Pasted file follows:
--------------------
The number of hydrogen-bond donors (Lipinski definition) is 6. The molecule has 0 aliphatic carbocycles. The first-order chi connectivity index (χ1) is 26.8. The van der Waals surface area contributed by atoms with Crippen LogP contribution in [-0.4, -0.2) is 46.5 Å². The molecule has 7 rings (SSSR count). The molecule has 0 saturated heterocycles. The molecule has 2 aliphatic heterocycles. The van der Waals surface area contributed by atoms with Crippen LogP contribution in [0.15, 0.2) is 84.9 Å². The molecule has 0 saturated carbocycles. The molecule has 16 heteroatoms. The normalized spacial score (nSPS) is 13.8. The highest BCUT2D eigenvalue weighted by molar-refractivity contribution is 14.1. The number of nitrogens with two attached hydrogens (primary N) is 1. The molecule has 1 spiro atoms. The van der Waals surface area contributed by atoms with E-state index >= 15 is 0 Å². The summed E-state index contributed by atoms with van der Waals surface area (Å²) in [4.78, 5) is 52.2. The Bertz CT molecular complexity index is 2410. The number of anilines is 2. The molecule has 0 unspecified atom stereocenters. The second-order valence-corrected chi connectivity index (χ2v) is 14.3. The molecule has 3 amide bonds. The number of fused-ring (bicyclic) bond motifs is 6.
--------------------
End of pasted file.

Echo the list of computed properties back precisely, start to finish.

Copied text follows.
The number of hydrogen-bond donors (Lipinski definition) is 6. The molecule has 0 aliphatic carbocycles. The first-order chi connectivity index (χ1) is 26.8. The van der Waals surface area contributed by atoms with Crippen LogP contribution in [-0.4, -0.2) is 46.5 Å². The molecule has 7 rings (SSSR count). The molecule has 0 saturated heterocycles. The molecule has 2 aliphatic heterocycles. The van der Waals surface area contributed by atoms with Crippen LogP contribution in [0.15, 0.2) is 84.9 Å². The molecule has 0 saturated carbocycles. The molecule has 16 heteroatoms. The normalized spacial score (nSPS) is 13.8. The highest BCUT2D eigenvalue weighted by molar-refractivity contribution is 14.1. The number of nitrogens with two attached hydrogens (primary N) is 1. The molecule has 1 spiro atoms. The van der Waals surface area contributed by atoms with E-state index >= 15 is 0 Å². The summed E-state index contributed by atoms with van der Waals surface area (Å²) in [4.78, 5) is 52.2. The Bertz CT molecular complexity index is 2410. The number of anilines is 2. The molecule has 0 unspecified atom stereocenters. The second-order valence-corrected chi connectivity index (χ2v) is 14.3. The molecule has 3 amide bonds. The number of fused-ring (bicyclic) bond motifs is 6.